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5 out of 6 people found the following review useful:

A great introduction for Miss Daisy Duck.

Author: dimadick from Alexandroupolis, Greece
28 October 2001

This short is the first actual appearance of Daisy Duck because the earlier short Don Donald(1937) introduced a very different in appearance and voice Donna Duck.Donald is at his best in this film.He proves to be a fun-loving young man and he doesn't have to be jumping up and down to attract the audiences.He gets the most out of the situation in this one and at the end has earned Daisy's affection.Daisy proves to be a hell of a dancer and a seductive little devil.Her first role is actualy one of the best she ever had.The nephews need for attention ant their interest in Daisy is a good enough motivation for them.They prove themselves inventive and capable.This short has all five Ducks in one of their most interesting appearances ever.Worth watching.

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3 out of 3 people found the following review useful:

Donald sure knows how to jitterbug!!

Author: SkippyDevereaux from Parkersburg, West Virginia
3 December 2000

One of the funniest of the Donald Duck cartoons, here his three nephews try to Donald and Daisy apart and the plan backfires. The real fun begins when Donald swallows the red-hot corn cob!! Great cartoon.

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2 out of 2 people found the following review useful:

Jitterbugging with Mr Duck

Author: TheLittleSongbird from United Kingdom
4 July 2012

Mr Duck Steps Out has to be one of my favourite Donald Duck cartoons ever. As an avid Disney and Donald fan, I thought choosing absolute favourite would be difficult, but Mr Duck Steps Out I've always loved and sure is one of them. The animation is as colourful and smooth as some of the best animation of the best cartoons of the 30s and 40s, the music is some of the catchiest ever I've heard for any cartoon and the dancing is full of energy, reminding one fondly of the dancing of that particular era. The gags are fun and very imaginative, the gag where Donald's nephews Huey Duey and Louie put an ear of corn on the stove and knock it into Donald which causes him to shake uncontrollably and throw popcorn everywhere is hilarious especially and has endless and timeless replay value. The story is a very light-hearted one in tone, yet delicately balances also Donald's frustration, and the characters from the temperamental but likable Donald, lovely Daisy to the cheeky yet cute rascals that are Huey, Duey and Louie. Clarence Nash's vocals for all five characters are bravura in every sense of the word. In conclusion, fantastic, a must-watch. 10/10 Bethany Cox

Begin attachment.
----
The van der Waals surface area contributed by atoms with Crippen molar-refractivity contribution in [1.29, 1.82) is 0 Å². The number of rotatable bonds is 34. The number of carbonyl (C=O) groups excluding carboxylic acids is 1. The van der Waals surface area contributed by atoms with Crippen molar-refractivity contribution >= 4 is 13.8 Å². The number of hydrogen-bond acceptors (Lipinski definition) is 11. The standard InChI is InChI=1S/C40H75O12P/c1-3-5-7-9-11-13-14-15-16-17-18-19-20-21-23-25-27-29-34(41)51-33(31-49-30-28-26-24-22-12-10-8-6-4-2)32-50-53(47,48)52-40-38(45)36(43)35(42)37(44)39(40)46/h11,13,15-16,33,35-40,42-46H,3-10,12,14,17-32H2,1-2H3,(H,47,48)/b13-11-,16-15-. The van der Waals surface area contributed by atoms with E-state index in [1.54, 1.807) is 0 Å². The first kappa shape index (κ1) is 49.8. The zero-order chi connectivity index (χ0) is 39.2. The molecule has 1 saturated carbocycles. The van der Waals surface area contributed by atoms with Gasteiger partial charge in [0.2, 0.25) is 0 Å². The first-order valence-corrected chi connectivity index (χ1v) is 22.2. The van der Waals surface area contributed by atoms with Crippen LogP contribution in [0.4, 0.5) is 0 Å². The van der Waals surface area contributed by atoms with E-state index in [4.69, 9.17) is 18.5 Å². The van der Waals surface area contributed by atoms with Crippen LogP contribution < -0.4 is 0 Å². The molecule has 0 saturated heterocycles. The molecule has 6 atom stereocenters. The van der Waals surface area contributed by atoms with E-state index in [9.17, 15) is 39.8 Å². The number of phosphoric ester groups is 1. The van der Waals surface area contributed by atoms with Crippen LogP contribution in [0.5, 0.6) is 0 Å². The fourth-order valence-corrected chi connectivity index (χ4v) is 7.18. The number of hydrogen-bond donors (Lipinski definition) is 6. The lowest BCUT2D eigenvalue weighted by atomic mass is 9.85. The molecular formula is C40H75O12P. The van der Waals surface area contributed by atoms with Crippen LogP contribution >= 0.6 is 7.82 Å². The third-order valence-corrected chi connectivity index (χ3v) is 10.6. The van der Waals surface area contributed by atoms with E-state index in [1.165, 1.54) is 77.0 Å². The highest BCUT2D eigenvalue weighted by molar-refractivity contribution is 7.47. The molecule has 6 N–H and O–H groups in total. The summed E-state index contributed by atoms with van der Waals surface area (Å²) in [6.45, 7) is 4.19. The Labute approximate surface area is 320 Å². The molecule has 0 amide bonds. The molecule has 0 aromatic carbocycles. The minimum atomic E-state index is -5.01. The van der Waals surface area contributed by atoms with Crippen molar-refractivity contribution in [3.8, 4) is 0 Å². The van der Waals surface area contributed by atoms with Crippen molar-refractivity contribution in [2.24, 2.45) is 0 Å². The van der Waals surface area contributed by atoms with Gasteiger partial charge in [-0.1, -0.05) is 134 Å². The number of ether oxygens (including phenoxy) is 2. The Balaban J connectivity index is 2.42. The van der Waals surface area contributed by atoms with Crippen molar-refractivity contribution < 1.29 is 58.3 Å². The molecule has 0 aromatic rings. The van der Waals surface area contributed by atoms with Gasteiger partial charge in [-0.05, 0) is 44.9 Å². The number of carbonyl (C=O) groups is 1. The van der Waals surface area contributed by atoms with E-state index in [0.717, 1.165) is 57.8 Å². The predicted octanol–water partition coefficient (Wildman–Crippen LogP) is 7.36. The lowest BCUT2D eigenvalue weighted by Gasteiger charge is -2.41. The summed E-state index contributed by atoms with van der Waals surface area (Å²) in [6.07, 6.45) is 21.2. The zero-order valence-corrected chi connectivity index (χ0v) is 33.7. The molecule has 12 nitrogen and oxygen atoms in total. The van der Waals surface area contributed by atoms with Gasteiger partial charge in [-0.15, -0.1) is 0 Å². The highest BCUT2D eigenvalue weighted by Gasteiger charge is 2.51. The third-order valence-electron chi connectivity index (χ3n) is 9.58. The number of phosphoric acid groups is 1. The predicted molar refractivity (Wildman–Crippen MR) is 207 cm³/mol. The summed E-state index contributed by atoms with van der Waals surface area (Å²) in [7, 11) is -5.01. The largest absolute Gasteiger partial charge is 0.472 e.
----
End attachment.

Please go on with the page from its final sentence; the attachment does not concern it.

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1 out of 1 people found the following review useful:

Dancing Duck

Author: Shawn Watson from The Penumbra
31 August 2005

Donald has woken up on the right side of the bed for a change is seriously in a great groove and plans to romance Daisy with a box of chocolates. He dances everywhere in perfect timing with a tune that we can all hear. It's one of those cartoons where actions correspond to the way the music is played and it's done very well.

Donald's trip to Daisy's house is spoiled when his nephews insist on tagging along. He tries, and fails, to rid them with an ice cream bribe. Instead they manage to make him swallow a load of corn that is in the middle of popping which sends him on a wild, spastic jitterbug dance around the living room, which Daisy mistakes for genuine dancing talent.

At least he ends up impressing her and getting kisses.

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1 out of 1 people found the following review useful:

Look Out Astaire and Kelly, Duck is in The House!

Author: ( from U.S.A
8 June 2004

*** This review may contain spoilers ***